Date of Award


Document Type

Scholarly Project

Degree Name

Doctor of Nursing Practice (DNP)



First Advisor

Debbie Conner

Second Advisor

Sarah Perron


Practice Problem: There was a report of an existing practice problem of increased 30-day readmission rates in medically complex children at an outpatient clinic within an extensive hospital system. Hospital readmissions can cause clinical, social, and financial burdens to the patients and their families and thus reflected a need for interventions to reduce readmissions.

PICOT: The PICOT question that guided this change project: In medically complex pediatric patients ages 0-17, what is the effect of a discharge intervention bundle in reducing all-cause 30-day hospital readmissions compared to current practice within an 8-week timeframe?

Evidence: The literature revealed 18 pertinent studies that fit the inclusion and exclusion criteria that promoted a discharge intervention bundle. The themes within the evidence included post-discharge telephone calls, follow-up appointments, medication reconciliation, and education with teach-back to reduce overall readmission rates.

Intervention: The evidence-based intervention utilized the bundle of post-discharge telephone calls within 72 hours, follow up appointments within 7 days, and medication reconciliation with education and teach-back through in-person and virtual care. The clinic nurses championed the intervention and tracked all the data using a check sheet.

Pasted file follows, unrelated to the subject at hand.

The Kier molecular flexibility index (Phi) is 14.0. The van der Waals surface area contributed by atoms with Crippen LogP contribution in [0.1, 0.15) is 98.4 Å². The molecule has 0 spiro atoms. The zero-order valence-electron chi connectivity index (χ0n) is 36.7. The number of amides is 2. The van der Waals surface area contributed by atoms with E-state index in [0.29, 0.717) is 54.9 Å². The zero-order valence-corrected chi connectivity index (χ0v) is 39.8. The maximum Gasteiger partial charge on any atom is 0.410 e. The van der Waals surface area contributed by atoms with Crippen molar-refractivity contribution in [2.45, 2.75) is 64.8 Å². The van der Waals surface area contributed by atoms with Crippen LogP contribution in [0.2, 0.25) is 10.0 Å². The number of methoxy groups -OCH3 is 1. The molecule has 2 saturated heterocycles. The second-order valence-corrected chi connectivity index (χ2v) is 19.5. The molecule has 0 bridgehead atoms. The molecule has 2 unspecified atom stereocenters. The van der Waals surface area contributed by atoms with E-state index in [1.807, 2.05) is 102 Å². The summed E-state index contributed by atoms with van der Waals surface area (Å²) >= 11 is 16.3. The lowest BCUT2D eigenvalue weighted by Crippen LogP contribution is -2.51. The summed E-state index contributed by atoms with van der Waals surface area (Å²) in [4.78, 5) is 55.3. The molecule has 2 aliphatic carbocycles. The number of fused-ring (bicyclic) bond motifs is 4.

Outcome: Evaluation of the outcome measures confirmed a decrease in all-cause 30-day readmissions from 23% to 14.5% within the project timeframe. Implications of the findings support the existing evidence for implementing a multifaceted bundle to decrease readmissions.

Conclusion: The evidence-based change project decreased all-cause 30-day readmissions rates. The results of the project proved that implementing consistent discharge standards in medically complex children helped guide medical staff, improved patient outcomes, saved costs to the organization, and reduced 30-day all-cause hospital readmissions.


Scholarly project submitted to the University of St. Augustine for Health Sciences in partial fulfillment of the requirements for the degree of Doctor of Nursing Practice.

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